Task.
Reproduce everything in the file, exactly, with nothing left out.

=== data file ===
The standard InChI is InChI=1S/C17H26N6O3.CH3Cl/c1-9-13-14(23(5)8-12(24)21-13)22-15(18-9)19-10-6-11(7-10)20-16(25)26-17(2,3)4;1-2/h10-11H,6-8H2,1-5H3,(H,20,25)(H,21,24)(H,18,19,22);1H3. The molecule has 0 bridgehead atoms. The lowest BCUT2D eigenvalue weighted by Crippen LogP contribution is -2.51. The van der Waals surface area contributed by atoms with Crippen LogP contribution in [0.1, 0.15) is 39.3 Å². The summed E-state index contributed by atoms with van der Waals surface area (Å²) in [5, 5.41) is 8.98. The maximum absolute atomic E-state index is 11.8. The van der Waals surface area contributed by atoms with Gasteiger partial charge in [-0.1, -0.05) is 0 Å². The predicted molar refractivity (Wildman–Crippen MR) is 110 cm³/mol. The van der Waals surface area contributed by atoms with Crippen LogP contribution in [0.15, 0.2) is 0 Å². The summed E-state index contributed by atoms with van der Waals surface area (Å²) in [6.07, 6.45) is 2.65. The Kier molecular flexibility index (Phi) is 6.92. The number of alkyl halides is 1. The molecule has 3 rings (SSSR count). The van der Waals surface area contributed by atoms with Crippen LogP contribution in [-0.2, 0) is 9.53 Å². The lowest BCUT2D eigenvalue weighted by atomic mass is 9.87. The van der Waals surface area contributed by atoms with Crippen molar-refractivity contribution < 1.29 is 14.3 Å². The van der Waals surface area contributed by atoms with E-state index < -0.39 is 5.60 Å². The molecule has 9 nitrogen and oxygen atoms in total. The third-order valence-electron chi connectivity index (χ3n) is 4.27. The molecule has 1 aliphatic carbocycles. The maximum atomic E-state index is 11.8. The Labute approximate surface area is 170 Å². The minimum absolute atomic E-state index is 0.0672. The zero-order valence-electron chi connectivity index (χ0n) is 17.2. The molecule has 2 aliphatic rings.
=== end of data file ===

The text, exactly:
The standard InChI is InChI=1S/C17H26N6O3.CH3Cl/c1-9-13-14(23(5)8-12(24)21-13)22-15(18-9)19-10-6-11(7-10)20-16(25)26-17(2,3)4;1-2/h10-11H,6-8H2,1-5H3,(H,20,25)(H,21,24)(H,18,19,22);1H3. The molecule has 0 bridgehead atoms. The lowest BCUT2D eigenvalue weighted by Crippen LogP contribution is -2.51. The van der Waals surface area contributed by atoms with Crippen LogP contribution in [0.1, 0.15) is 39.3 Å². The summed E-state index contributed by atoms with van der Waals surface area (Å²) in [5, 5.41) is 8.98. The maximum absolute atomic E-state index is 11.8. The van der Waals surface area contributed by atoms with Gasteiger partial charge in [-0.1, -0.05) is 0 Å². The predicted molar refractivity (Wildman–Crippen MR) is 110 cm³/mol. The van der Waals surface area contributed by atoms with Crippen LogP contribution in [0.15, 0.2) is 0 Å². The summed E-state index contributed by atoms with van der Waals surface area (Å²) in [6.07, 6.45) is 2.65. The Kier molecular flexibility index (Phi) is 6.92. The number of alkyl halides is 1. The molecule has 3 rings (SSSR count). The van der Waals surface area contributed by atoms with Crippen LogP contribution in [-0.2, 0) is 9.53 Å². The lowest BCUT2D eigenvalue weighted by atomic mass is 9.87. The van der Waals surface area contributed by atoms with Crippen molar-refractivity contribution < 1.29 is 14.3 Å². The van der Waals surface area contributed by atoms with E-state index < -0.39 is 5.60 Å². The molecule has 9 nitrogen and oxygen atoms in total. The third-order valence-electron chi connectivity index (χ3n) is 4.27. The molecule has 1 aliphatic carbocycles. The maximum atomic E-state index is 11.8. The Labute approximate surface area is 170 Å². The minimum absolute atomic E-state index is 0.0672. The zero-order valence-electron chi connectivity index (χ0n) is 17.2. The molecule has 2 aliphatic rings.